Reitumetse Makwea

By Reitumetse Makwea


Dinosaur interpretive centre in Free State prepares to unveil prehistoric marvels in 2024

The museum will feature distinctive brickwork and design elements aimed at narrating the region’s dinosaur history.

The upcoming Dinosaur Interpretive Centre in between QwaQwa and Clarens in the Free State is set to officially open in August 2024, as it finally approaches the final stages of construction.

The site is set to serve as an interactive museum as well as a scientific research station.

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It is aimed at preserving the remains of the archaeological site where one of the oldest known dinosaur nesting grounds and embryos were discovered in 2012.

The museum will feature distinctive brickwork and design elements aimed at narrating the region’s dinosaur history and will become a noteworthy accomplishment in architecture and construction.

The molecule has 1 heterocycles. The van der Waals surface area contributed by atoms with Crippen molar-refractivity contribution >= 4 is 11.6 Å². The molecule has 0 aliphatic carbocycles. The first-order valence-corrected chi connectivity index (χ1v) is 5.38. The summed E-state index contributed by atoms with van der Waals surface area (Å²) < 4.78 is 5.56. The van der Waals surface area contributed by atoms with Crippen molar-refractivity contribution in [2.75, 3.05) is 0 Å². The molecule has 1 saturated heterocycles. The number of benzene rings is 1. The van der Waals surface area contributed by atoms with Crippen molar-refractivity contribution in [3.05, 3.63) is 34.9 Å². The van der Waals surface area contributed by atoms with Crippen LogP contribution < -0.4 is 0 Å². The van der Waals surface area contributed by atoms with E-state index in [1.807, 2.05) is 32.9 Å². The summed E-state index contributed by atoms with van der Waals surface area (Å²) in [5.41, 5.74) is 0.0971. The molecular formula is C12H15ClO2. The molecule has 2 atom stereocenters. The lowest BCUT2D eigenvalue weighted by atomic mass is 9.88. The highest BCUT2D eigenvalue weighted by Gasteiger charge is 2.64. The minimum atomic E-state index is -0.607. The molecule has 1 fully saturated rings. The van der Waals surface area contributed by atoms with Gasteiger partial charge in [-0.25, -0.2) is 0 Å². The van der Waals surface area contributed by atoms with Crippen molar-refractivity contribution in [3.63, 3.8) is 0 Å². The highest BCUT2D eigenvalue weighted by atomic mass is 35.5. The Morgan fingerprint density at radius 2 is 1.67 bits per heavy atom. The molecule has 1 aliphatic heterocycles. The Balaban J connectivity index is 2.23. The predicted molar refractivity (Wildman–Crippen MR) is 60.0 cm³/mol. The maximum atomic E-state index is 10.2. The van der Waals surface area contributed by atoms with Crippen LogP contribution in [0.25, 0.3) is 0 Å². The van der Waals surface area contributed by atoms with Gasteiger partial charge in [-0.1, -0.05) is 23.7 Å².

Innovative design

According to the park manager Peter Gordon, its innovative design incorporates exterior patterns reminiscent of dinosaur scales, skilfully crafted through intricate brickwork funded by South African National Parks with a budget of R83.5 million.

In the heart of South Africa’s Golden Gates National Park, where the dramatic Drakensberg Mountains rise like colossal sentinels, the hidden gem is not made of precious stones or minerals, but of fossils and ancient secrets, tucked away within the Dinosaur Museum. “

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The Dinosaur Museum, a modern marvel set against the backdrop of timeless landscapes, stands as a gateway to an era long gone when colossal creatures roamed the very lands visitors now traverse – about 200 million years ago,” Gordon said.

Gordon said inside its halls, life-sized dinosaur replicas will reign supreme, casting a spell of awe upon all who enter.

“We have already heard the story of the formidable Tyrannosaurus rex, with its imposing jaws and razor-sharp teeth, that is an undeniable highlight, and the Triceratops, with its formidable frill and three menacing horns, will stand as a testament to nature’s incredible diversity,” he added.

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